My grandma was in the hospital, we had a houseful of company, and we didn’t go to Miss Laura Mae’s house for several days. I was happy to be sitting on her top step with a biscuit again.
“Well, I ain’t seen y’all in a month of Sundays,” she said “Where you been?”
“Right there at the house,” answered Mother. “I’m so tired I can hardly wiggle. Bill’s mama thought she was having a heart attack and they kept her in the hospital overnight. It turns out it was just a hernia. She was doing fine but they still kept her overnight for tests. They were supposed to let her out the next morning. You know how Dr. Hawkins is. You can’t go to see him without him wanting to keep you overnight for tests. Anyway, she was sleeping and the nurse came to check on her. She thought she was seeing a ghost and got all upset,
convinced she was dying. She had the nurse call Bill to call all the kids in. You know she has seven.
Anyway, all the kids and in-laws came flocking in to the house along with all their kids. There was no need to all pile in at the house and stay all that time. They all live within ten miles of us. I don’t know what good they thought they were doing, anyway. Next thing, her two brothers and their wives showed up. Somebody called her step-brother from way down in South Louisana and told him it might be his last chance to see her. They couldn’t have been close. They hadn’t seen each other in more than twenty years.
“Lordy, was she really that sick? That sounds like a mess.” Miss Laura Mae offered.
“No, nothing was really wrong. She’s just the superstitious type and was convinced it was a sign she was going to die. Anyway, the whole bunch hung around the rest of the night and visited the next day, like it was their last chance to see each other. They made a bunch of long distance phone calls, which I know they’ll never pay for, ate up my week’s supply of groceries, drank up all my coffee, and even used up all the toilet paper. Even after she got out of the hospital, they kept right on visiting. The kids were running in and out banging the doors and screaming and yelling like a bunch of heathens. I stayed behind them with the broom an mop, but it was hopeless. It was horrible. I thought they never would go home. I am so tired, I could sleep for a week. We are out groceries. I don’t even have any dry beans left. We’ll be eating biscuits till payday.” Mother sighed.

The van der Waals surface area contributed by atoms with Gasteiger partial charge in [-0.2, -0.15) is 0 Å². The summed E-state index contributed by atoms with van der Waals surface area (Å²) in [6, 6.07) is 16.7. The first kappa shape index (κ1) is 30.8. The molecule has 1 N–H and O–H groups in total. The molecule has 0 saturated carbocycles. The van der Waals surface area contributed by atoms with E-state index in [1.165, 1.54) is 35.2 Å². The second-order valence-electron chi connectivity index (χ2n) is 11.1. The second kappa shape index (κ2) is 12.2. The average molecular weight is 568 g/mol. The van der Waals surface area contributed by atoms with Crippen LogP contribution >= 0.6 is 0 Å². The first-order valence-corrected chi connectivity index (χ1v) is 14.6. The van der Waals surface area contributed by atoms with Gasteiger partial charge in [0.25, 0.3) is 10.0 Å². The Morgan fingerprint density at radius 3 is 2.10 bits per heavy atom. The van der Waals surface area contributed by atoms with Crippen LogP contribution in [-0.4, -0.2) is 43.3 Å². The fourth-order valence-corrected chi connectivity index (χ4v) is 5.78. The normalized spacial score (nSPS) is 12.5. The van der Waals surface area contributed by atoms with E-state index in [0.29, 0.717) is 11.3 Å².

“You know, my mother had a stroke last summer. They didn’t know if she’d make it. She lives out in Texas. I wanted to go, but we talked about it and Bill decided we really didn’t have the money. I didn’t get to go for three months. It’s strange how when it’s the man, it is so different. It makes me mad all over we didn’t go when Mama was sick. I could have missed my last chance then. Why are men so selfish?”
“Honey, that’s why I never married agin after Floyd died. Most men think they own their women, an’ women don’t need to do nuthin’ but tend to them, the younguns, an’ the house an’ garden. I wasn’t much past forty and still had a couple of younguns to raise when Floyd died, but it was a lot easier for me to take in ironin’, sew for the public, babysit, or sit with the elderly or the sick than have to answer to another man. Now, don’t get me wrong. They’s a’plenty o’ good men out there, but they do that one bad thing. They just keep on a’breathing in an’ breathin’ out.”
They both laughed till tears were running down their faces.